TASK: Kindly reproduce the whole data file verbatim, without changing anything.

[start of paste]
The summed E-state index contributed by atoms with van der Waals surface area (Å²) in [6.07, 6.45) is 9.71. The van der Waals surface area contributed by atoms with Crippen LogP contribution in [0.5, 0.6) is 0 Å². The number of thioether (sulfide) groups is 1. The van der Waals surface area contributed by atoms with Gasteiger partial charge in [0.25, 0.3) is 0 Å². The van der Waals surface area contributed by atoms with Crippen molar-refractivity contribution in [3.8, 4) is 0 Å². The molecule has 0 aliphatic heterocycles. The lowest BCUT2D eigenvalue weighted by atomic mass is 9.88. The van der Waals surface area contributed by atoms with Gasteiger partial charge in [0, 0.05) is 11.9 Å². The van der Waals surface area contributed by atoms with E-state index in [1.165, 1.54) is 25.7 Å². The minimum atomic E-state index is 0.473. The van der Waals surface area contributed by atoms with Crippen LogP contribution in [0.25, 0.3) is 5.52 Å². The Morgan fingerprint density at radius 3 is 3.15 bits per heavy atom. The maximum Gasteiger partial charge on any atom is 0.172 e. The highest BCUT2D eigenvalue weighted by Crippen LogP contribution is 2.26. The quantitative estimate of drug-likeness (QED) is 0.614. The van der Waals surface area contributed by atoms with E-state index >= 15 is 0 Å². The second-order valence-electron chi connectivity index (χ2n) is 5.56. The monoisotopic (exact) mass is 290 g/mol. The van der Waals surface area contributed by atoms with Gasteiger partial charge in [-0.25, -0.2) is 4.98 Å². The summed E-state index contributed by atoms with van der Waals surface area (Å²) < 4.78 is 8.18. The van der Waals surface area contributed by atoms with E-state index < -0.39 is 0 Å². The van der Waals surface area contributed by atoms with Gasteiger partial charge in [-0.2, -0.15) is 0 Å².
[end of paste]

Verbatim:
The summed E-state index contributed by atoms with van der Waals surface area (Å²) in [6.07, 6.45) is 9.71. The van der Waals surface area contributed by atoms with Crippen LogP contribution in [0.5, 0.6) is 0 Å². The number of thioether (sulfide) groups is 1. The van der Waals surface area contributed by atoms with Gasteiger partial charge in [0.25, 0.3) is 0 Å². The van der Waals surface area contributed by atoms with Crippen molar-refractivity contribution in [3.8, 4) is 0 Å². The molecule has 0 aliphatic heterocycles. The lowest BCUT2D eigenvalue weighted by atomic mass is 9.88. The van der Waals surface area contributed by atoms with Gasteiger partial charge in [0, 0.05) is 11.9 Å². The van der Waals surface area contributed by atoms with E-state index in [1.165, 1.54) is 25.7 Å². The minimum atomic E-state index is 0.473. The van der Waals surface area contributed by atoms with Crippen LogP contribution in [0.25, 0.3) is 5.52 Å². The Morgan fingerprint density at radius 3 is 3.15 bits per heavy atom. The maximum Gasteiger partial charge on any atom is 0.172 e. The highest BCUT2D eigenvalue weighted by Crippen LogP contribution is 2.26. The quantitative estimate of drug-likeness (QED) is 0.614. The van der Waals surface area contributed by atoms with E-state index >= 15 is 0 Å². The second-order valence-electron chi connectivity index (χ2n) is 5.56. The monoisotopic (exact) mass is 290 g/mol. The van der Waals surface area contributed by atoms with Gasteiger partial charge in [-0.25, -0.2) is 4.98 Å². The summed E-state index contributed by atoms with van der Waals surface area (Å²) < 4.78 is 8.18. The van der Waals surface area contributed by atoms with E-state index < -0.39 is 0 Å². The van der Waals surface area contributed by atoms with Gasteiger partial charge in [-0.2, -0.15) is 0 Å².